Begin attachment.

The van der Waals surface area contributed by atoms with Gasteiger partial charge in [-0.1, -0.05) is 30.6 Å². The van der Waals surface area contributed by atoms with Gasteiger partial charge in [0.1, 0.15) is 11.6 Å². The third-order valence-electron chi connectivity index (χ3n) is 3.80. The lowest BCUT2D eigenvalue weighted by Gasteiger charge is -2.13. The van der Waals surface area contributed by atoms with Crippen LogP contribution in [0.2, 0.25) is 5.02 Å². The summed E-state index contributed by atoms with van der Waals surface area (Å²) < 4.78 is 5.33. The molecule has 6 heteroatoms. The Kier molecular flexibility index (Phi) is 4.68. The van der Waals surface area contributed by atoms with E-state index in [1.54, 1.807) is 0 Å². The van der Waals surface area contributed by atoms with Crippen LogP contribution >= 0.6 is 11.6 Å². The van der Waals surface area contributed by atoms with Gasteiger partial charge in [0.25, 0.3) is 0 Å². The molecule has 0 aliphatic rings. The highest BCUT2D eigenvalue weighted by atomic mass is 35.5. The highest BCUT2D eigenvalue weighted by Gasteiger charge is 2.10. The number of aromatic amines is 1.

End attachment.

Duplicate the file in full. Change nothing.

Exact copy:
The van der Waals surface area contributed by atoms with Gasteiger partial charge in [-0.1, -0.05) is 30.6 Å². The van der Waals surface area contributed by atoms with Gasteiger partial charge in [0.1, 0.15) is 11.6 Å². The third-order valence-electron chi connectivity index (χ3n) is 3.80. The lowest BCUT2D eigenvalue weighted by Gasteiger charge is -2.13. The van der Waals surface area contributed by atoms with Crippen LogP contribution in [0.2, 0.25) is 5.02 Å². The summed E-state index contributed by atoms with van der Waals surface area (Å²) < 4.78 is 5.33. The molecule has 6 heteroatoms. The Kier molecular flexibility index (Phi) is 4.68. The van der Waals surface area contributed by atoms with E-state index in [1.54, 1.807) is 0 Å². The van der Waals surface area contributed by atoms with Crippen LogP contribution >= 0.6 is 11.6 Å². The van der Waals surface area contributed by atoms with Gasteiger partial charge in [0.25, 0.3) is 0 Å². The molecule has 0 aliphatic rings. The highest BCUT2D eigenvalue weighted by atomic mass is 35.5. The highest BCUT2D eigenvalue weighted by Gasteiger charge is 2.10. The number of aromatic amines is 1.